As part of our EU advocacy, in collaboration with our colleagues in Romania and Bulgaria, we contributed to the European Commission’s Recommendation on integrated child protection systems.
This is a significant step towards ensuring that child protection is at the forefront of the policies of the EU Member States and beyond, and a great opportunity to address care reform.
Quality child protection systems focus on upholding children’s rights and protecting them from harm. They are also defined by their ability to prevent unnecessary family separation, and by their capacity to provide adequate alternative family-based care for children, in line with their specific needs and best interests.
In our contribution, we call on the Commission to include the following points in its Recommendation to the Member States:
Address the root causes of family separation and child institutionalisation
Mature child protection systems prioritise preventing situations of risk for children. To prevent family separation and child institutionalisation, it is key to strengthen families, alleviate poverty, champion disability inclusion and provide quality education for all children.
Strengthen legislative and regulatory frameworks, including child protection policies
It is crucial that the right of the child not to be separated from their families and grow up in a loving and stable environment is recognised in the legislative framework of EU Member States.
Establish governance and coordination structures
Collaboration between different sectors such as welfare, education, health, security, justice, and migration is essential to avoid fragmentation in the response, and minimise trauma for children. Therefore, collaborative platforms that bring together community stakeholders, authorities and the civil society are essential. These platforms should be responsible for identification, referrals, and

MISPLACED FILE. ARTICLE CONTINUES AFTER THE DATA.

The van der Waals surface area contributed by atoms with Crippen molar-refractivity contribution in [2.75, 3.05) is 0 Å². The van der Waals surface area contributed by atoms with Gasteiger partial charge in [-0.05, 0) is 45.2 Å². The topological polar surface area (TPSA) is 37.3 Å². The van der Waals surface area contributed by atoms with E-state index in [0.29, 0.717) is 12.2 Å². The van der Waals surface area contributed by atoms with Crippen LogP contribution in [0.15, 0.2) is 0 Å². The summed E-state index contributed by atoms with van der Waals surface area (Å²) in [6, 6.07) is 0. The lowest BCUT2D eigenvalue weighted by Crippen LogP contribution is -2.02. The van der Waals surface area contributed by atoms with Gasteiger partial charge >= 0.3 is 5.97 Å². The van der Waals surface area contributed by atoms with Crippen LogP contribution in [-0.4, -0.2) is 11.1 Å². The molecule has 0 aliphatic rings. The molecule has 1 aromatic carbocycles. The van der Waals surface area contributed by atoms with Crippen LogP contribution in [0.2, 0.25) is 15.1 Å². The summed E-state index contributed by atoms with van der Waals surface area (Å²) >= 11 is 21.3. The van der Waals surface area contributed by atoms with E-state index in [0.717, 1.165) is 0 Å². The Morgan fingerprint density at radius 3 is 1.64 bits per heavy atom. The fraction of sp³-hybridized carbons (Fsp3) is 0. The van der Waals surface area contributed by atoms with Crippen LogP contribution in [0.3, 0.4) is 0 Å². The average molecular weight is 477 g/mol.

decisions about child protection and care at both local and national levels.
Ensure a continuum of services
Member States should commit to ensuring family and community-based care for all children. To make this possible, it is necessary to strengthen national social protection systems and ensure a safe transition process for children and young care-leavers, tailored to their individual needs and circumstances.
Secure minimum standards and oversight mechanisms
Formal alternative care settings, including foster care, must meet minimum standards. Measures, indicators and tools, and monitoring and evaluation systems should be in place under the auspices of a national coordinating framework. Member States should assess the availability, accessibility, inclusivity and quality of existing prevention and alternative care services in the community.
Support the child protection systems through human, financial, and infrastructure resources
Services for preventing family separation and providing quality alternative family and community-based care must be well-funded and prioritized. The relevant staff should also be provided with training.
Ensure mechanisms for child participation
It is crucial to ensure continuous engagement of all children and youth within decision-making processes, fostering their active participation and providing them with a platform where their voices can be heard.
Establish data collection and monitoring mechanisms
Member States must comprehensively monitor the situation of children in alternative care, including those with disabilities. This mapping should also include assessing the capabilities of the national social workforce, case management capacity, and the resources within the system.
The European Commission will use this Recommendation as a reference point for child protection systems in the EU. It will also serve as inspiration for EU enlargement countries. Therefore, we hope to see our recommendations linked to care reform in its final text and in the coming months will advocate further for securing this.